So now, with a new and better sense of self (and growing), I realize that I don’t need to feel bad for not wanting to be around certain people anymore, or at least not as much. If I don’t feel like being around someone- I should’t force myself to do it. It doesn’t mean I’m a bad person.
And the number one thing I have got to stop doing is thinking that everyone I meet is better than me in some way. I’ve got to stop it. I’m going to do it. I’m on my way.
So, needless to say, with all of this going on internally and externally; with the external world seeping into, influencing and infiltrating my internal world- I’ve been in need of some inspiration. So what do I do? Turn to books, of course!
I wanted more than just ordinary inspiration. With my current existential, identity, emotional, self-searching crisis I felt that I needed spiritual inspiration. I thought about going to church, but for various reasons I didn’t pursue it. I’m not Christian or Jewish or any other religion. I’m not religious at all. I even have a hard time believing in God- I want to, I try to, but I can’t honestly say that I feel anything the way some people seem to. However, I know that none of this prevents me from going to church. Churches love to welcome people who are searching for answers and wanting to have more faith in a higher power. Anyway, in the end I decided not to go that route.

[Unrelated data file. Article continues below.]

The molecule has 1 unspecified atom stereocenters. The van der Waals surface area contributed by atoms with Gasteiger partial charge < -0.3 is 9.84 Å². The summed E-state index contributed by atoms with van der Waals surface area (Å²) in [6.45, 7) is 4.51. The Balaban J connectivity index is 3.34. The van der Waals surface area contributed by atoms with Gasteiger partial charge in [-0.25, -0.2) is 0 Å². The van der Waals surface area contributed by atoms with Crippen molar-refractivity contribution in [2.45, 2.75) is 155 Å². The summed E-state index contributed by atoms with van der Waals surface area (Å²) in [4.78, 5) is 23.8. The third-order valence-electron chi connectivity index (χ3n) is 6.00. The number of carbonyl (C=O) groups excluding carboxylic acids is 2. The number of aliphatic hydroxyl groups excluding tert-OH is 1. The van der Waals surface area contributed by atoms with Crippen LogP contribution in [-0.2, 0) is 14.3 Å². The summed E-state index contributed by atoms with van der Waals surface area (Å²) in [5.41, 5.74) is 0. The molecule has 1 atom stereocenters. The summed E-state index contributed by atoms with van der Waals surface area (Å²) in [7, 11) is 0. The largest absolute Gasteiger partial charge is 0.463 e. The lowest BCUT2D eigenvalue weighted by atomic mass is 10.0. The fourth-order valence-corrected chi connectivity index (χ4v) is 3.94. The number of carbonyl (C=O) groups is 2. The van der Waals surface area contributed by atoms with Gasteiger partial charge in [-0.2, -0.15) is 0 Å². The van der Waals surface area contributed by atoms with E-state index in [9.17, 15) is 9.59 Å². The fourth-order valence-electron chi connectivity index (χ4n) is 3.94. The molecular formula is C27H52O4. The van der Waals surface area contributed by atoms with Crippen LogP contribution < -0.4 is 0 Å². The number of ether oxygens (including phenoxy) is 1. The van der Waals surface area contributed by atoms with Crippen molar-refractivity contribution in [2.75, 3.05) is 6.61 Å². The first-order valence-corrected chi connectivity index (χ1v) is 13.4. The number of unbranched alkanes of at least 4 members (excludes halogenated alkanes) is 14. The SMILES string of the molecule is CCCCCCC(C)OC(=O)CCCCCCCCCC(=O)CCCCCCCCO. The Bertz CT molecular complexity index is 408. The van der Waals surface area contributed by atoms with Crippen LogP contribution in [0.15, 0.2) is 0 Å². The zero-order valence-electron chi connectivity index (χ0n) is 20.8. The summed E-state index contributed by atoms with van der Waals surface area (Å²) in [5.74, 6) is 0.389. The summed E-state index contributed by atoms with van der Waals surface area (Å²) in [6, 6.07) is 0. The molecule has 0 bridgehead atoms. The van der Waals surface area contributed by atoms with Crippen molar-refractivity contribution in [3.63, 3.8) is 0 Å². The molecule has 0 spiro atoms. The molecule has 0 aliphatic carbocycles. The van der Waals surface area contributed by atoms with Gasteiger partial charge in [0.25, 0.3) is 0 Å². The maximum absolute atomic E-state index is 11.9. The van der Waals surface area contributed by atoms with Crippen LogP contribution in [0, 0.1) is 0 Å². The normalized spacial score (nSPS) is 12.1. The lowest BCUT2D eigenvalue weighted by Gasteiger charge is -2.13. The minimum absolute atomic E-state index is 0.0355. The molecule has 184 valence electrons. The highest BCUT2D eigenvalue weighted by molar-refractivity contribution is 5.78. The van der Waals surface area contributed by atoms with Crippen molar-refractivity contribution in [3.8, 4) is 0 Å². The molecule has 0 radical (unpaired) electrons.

I chose books instead.
The first one I stumbled across was The Snow Queen. Obviously it was the title that intruiged me. It’s also written by Michael Cunningham. He won the Pulitzer Prize in 1999 for his novel The Hours. (I haven’t read it but the movie was really good.) So I figured ‘Hey, Pulitzer Prize winning author. There’s a very good chance this book will be really good.’
The plot of the novel The Snow Queen also has a spiritual element. The main character, Barrett, is walking through Central Park one winter night when he happens to look up towards the sky and sees some sort of mysterious light. The light doesn’t immediately disappear, it hangs around for a bit and seems to be a conscious being that is “looking” back at him, or “regarding” him.
I was hoping that a profound meaning associated with this light would be revealed at some point in the novel. I was hoping (and it was implied) that witnessing and experiencing this light would lead to life-changing inspiration for Barrett. His experience does have an effect on him, but it doesn’t impact his life very much at all which was disappointing. In fact, I was disappointed in the story and the characters overall. I would go into detail about why but that’s not the focus of this particular post so I’m not going to do that.
I was also hoping to discover a more clear reason as to why the novel was titled “The Snow Queen”, but that didn’t happen either.
The novel does have a lot of good quotes though, so maybe I’ll do a post with those at a later time. The writing is amazing. Real critics have described it as poetic. Real critics liked the novel because they got it. Maybe if I read it again I would understand it more and therefore like it more. One last thing- the novel refers to god as She at least once, which I really appreciated.